From the start, America's foreign policy favored slaveholding interests, and administrations refused to cooperate with efforts by Britain to suppress the international slave trade, even though the United States had defined the African slave trade in 1820 as piracy, a capital crime. The one exception to this proslavery stand was the support John Adams's administration gave to Toussaint Louverture during the Haitian Revolution both to help the slaves gain freedom and to expel the French.

There were strong economic reasons for the broad national reach of American slavery. Though Northerners gradually eliminated slavery in their states, Southern slave-grown cotton was the nation's leading export. It powered textile-manufacturing revolutions in both New England and Europe, and paid for American imports of everything from steel to capital. In addition, the demand for slave labor in southwestern states like Mississippi, Louisiana and Texas drove up slave prices and land values throughout the South. In the 19th century, slave values more than tripled. By 1860, a young "prime field hand" in New Orleans would sell for the equivalent of an expensive car, say a Mercedes-Benz, today. American slaves represented more capital than any other asset in the nation, with the exception of land. In 1860, the value of Southern slaves was about three times the amount invested in manufacturing or railroads nationwide.

Not surprisingly, the richest Americans were concentrated in the South, which, in turn, attracted many Northern college graduates and ministers, who often married into prosperous Southern families. Rich Southern planters also summered in cooler locales like Boston, Newport, R.I., and Saratoga, N.Y., where marriages and other relationships between wealthy Southerners and Northerners reinforced business alliances based on cotton.

The fortunes of New England manufacturers and New York merchants increasingly depended on a northward flow of cotton, a fact that carried the deepest implications for politics as well as banking, insurance and shipping. The Southern "lords of the lash" forged ever closer ties with Northern "lords of the loom." For example, as the owners of major textile mills in Lowell and Lawrence, Mass., established cordial relations with Southern planters, it became increasingly necessary to reassure slaveholders that abolitionists like William Lloyd Garrison represented a lunatic fringe, and that Northerners generally agreed that the Constitution prevented any interference with slavery. 

Such reassurances became more difficult, however, after the 1850 Fugitive Slave Law, which was extremely unpopular in the North. Under its terms, any citizen could be drafted into a posse and any free black person seized without a jury trial. Then the Kansas-Nebraska Act of 1854 seemed to open all the Western territories to slavery. 

Before the Mexican War and the resulting acquisition of a vast Western territory raised the possibility of an expanding slave empire, the abolitionist movement appealed to a small minority of Northern whites, who along with free black abolitionists faced violent mobs from Ohio to Rhode Island. In the 1830's, it took real courage to speak out against slavery in the North. Abolitionist speakers were shunned by "respectable society," even disowned by family members.

THOUGH these reformers faced rejection at home, they had a disproportionate influence on the South. Nat Turner's insurrection in Virginia in 1831 was blamed on abolitionist propaganda. Southerners grew convinced that slaves only became dangerous if incited by abolitionists. It was the South's extreme reaction to this fear, evident in escalating demands to nationalize slavery, that led to the creation of the North's Republican Party in the 1850's and to President-elect Lincoln's stand against any expansion of "the peculiar institution."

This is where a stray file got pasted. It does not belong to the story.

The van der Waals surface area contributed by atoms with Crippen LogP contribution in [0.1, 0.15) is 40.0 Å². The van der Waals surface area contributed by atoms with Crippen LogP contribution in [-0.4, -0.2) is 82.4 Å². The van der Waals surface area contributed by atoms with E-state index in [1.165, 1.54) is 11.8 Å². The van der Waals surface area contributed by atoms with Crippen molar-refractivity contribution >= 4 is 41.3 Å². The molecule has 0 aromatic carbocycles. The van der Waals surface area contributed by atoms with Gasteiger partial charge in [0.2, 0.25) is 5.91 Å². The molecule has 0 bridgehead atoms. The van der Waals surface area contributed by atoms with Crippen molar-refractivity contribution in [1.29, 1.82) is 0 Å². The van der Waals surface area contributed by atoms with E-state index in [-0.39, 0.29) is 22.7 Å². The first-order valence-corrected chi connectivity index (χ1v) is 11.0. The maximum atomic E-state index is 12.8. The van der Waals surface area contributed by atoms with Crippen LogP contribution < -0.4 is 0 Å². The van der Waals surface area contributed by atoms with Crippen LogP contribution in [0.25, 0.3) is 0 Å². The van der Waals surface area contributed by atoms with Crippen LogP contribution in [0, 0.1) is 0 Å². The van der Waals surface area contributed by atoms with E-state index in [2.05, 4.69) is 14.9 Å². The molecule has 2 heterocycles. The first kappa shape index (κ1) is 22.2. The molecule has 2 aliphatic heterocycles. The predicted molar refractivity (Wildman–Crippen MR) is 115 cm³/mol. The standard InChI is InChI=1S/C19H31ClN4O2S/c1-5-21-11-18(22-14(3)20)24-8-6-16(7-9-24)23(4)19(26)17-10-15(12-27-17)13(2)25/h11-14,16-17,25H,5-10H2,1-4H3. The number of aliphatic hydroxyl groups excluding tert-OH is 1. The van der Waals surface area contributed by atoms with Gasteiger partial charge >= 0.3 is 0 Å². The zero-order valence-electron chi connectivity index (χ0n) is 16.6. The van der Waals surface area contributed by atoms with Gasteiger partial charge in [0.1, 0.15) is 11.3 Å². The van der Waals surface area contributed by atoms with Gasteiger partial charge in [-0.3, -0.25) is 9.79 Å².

The Confederacy's ideological victory, which the nation is still struggling with, would not have been possible without the North's deeply embedded racism and complicity in repudiating Reconstruction as an embarrassing failure. This was cited regularly, despite Reconstruction's many achievements in promoting black suffrage, education and civil rights. Because most of the Northern white public was unprepared to face the consequences of slave emancipation in 1865, it was easy to popularize a new history of America, in which slavery occupied a far less central role. Beginning in the 1870's, as the price of reconciliation, the North accepted the demands of Southern whites that they manage "Negroes" as they pleased an acquiescence to an era of lynching and Jim Crow.

Nonetheless, considering that slavery had been globally accepted for millennia, it is encouraging that people were able to make such a major shift in their moral view, especially when a cause like abolition conflicted with strong national economic interests. As the nation tries in this cynical age to avoid "generational chauvinism" the assumption that the current generation is morally superior to all past generations we can still learn from history the invaluable lesson that an enormously powerful and profitable evil can be overcome.

Future historians will need to explain the remarkable recent upsurge of public interest in slavery and the Civil War. Professors who confront the hundreds of new scholarly and popular books each year, to say nothing of the re-enactments of Civil War battles and slave sales, can only speculate. Certainly the growing black middle class sees little shame in the old stigma of slave origins and instead uses it as an opportunity to clarify its own identity.

In this era of relativism, an interest in the debates over slavery and America's most destructive war can reflect a discontent with the present, on the part of both blacks and whites, and a longing for an era when moral issues seemed clear cut. Like World War II, the Civil War was deemed a "good war," when people fought for what they believed in. While the slavery era may serve as a screen on which current conflicts are acted out, the nation is now freeing itself from the old Confederate-dominated paradigm, and can finally see the period from 1790 to 1865 as a deeply stained but defining era in the history of this strange nation.
David Brion Davis is the director of the Gilder Lehrman Center for the Study of Slavery, Resistance and Abolition at Yale University.